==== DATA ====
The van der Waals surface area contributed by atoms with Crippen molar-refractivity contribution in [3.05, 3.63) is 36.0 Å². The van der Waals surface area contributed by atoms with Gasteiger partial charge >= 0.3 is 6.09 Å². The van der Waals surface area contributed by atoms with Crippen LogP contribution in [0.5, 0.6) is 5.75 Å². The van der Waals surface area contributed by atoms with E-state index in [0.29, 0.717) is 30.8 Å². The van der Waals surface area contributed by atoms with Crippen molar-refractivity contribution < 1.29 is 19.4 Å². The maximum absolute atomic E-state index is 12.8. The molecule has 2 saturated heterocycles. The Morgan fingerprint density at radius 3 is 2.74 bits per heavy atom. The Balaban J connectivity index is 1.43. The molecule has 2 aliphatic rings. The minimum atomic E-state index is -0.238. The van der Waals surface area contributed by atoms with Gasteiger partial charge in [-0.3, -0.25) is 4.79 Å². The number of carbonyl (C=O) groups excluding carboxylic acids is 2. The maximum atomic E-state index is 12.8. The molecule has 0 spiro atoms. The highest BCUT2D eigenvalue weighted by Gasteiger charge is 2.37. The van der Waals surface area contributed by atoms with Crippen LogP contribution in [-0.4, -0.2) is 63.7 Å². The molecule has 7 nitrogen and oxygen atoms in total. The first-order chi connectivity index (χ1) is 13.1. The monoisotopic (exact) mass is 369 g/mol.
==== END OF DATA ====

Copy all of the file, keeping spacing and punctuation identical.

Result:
The van der Waals surface area contributed by atoms with Crippen molar-refractivity contribution in [3.05, 3.63) is 36.0 Å². The van der Waals surface area contributed by atoms with Gasteiger partial charge >= 0.3 is 6.09 Å². The van der Waals surface area contributed by atoms with Crippen LogP contribution in [0.5, 0.6) is 5.75 Å². The van der Waals surface area contributed by atoms with E-state index in [0.29, 0.717) is 30.8 Å². The van der Waals surface area contributed by atoms with Crippen molar-refractivity contribution < 1.29 is 19.4 Å². The maximum absolute atomic E-state index is 12.8. The molecule has 2 saturated heterocycles. The Morgan fingerprint density at radius 3 is 2.74 bits per heavy atom. The Balaban J connectivity index is 1.43. The molecule has 2 aliphatic rings. The minimum atomic E-state index is -0.238. The van der Waals surface area contributed by atoms with Gasteiger partial charge in [-0.3, -0.25) is 4.79 Å². The number of carbonyl (C=O) groups excluding carboxylic acids is 2. The maximum atomic E-state index is 12.8. The molecule has 0 spiro atoms. The highest BCUT2D eigenvalue weighted by Gasteiger charge is 2.37. The van der Waals surface area contributed by atoms with Crippen LogP contribution in [-0.4, -0.2) is 63.7 Å². The molecule has 7 nitrogen and oxygen atoms in total. The first-order chi connectivity index (χ1) is 13.1. The monoisotopic (exact) mass is 369 g/mol.